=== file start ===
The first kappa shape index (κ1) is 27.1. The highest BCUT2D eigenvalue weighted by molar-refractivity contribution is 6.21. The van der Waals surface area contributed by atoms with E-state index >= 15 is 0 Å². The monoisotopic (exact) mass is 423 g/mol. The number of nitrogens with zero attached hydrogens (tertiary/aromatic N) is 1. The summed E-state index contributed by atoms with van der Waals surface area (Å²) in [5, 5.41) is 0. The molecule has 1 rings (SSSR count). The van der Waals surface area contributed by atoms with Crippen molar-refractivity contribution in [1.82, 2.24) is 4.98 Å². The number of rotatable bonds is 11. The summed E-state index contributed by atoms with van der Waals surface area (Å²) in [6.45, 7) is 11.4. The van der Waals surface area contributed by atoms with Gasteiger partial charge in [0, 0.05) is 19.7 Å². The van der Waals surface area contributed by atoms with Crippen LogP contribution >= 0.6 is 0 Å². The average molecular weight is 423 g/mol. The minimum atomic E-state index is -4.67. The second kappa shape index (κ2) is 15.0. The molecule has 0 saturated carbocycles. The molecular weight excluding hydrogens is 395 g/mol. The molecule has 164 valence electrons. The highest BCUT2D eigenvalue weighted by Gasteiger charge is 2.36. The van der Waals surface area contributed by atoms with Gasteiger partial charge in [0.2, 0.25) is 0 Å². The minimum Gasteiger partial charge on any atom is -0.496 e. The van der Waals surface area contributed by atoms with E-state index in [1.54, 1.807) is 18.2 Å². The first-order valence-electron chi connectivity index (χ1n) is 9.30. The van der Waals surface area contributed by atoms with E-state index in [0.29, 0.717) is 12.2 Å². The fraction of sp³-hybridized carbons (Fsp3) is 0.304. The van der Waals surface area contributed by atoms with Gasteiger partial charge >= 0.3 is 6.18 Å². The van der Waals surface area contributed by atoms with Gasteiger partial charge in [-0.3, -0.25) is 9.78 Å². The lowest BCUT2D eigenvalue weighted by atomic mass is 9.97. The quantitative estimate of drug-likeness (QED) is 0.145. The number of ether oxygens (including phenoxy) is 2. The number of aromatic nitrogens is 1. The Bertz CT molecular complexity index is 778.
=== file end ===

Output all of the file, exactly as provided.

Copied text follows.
The first kappa shape index (κ1) is 27.1. The highest BCUT2D eigenvalue weighted by molar-refractivity contribution is 6.21. The van der Waals surface area contributed by atoms with E-state index >= 15 is 0 Å². The monoisotopic (exact) mass is 423 g/mol. The number of nitrogens with zero attached hydrogens (tertiary/aromatic N) is 1. The summed E-state index contributed by atoms with van der Waals surface area (Å²) in [5, 5.41) is 0. The molecule has 1 rings (SSSR count). The van der Waals surface area contributed by atoms with Crippen molar-refractivity contribution in [1.82, 2.24) is 4.98 Å². The number of rotatable bonds is 11. The summed E-state index contributed by atoms with van der Waals surface area (Å²) in [6.45, 7) is 11.4. The van der Waals surface area contributed by atoms with Gasteiger partial charge in [0, 0.05) is 19.7 Å². The van der Waals surface area contributed by atoms with Crippen LogP contribution >= 0.6 is 0 Å². The average molecular weight is 423 g/mol. The minimum atomic E-state index is -4.67. The second kappa shape index (κ2) is 15.0. The molecule has 0 saturated carbocycles. The molecular weight excluding hydrogens is 395 g/mol. The molecule has 164 valence electrons. The highest BCUT2D eigenvalue weighted by Gasteiger charge is 2.36. The van der Waals surface area contributed by atoms with Gasteiger partial charge in [0.2, 0.25) is 0 Å². The minimum Gasteiger partial charge on any atom is -0.496 e. The van der Waals surface area contributed by atoms with E-state index in [1.54, 1.807) is 18.2 Å². The first-order valence-electron chi connectivity index (χ1n) is 9.30. The van der Waals surface area contributed by atoms with E-state index in [0.29, 0.717) is 12.2 Å². The fraction of sp³-hybridized carbons (Fsp3) is 0.304. The van der Waals surface area contributed by atoms with Gasteiger partial charge >= 0.3 is 6.18 Å². The van der Waals surface area contributed by atoms with Gasteiger partial charge in [-0.3, -0.25) is 9.78 Å². The lowest BCUT2D eigenvalue weighted by atomic mass is 9.97. The quantitative estimate of drug-likeness (QED) is 0.145. The number of ether oxygens (including phenoxy) is 2. The number of aromatic nitrogens is 1. The Bertz CT molecular complexity index is 778.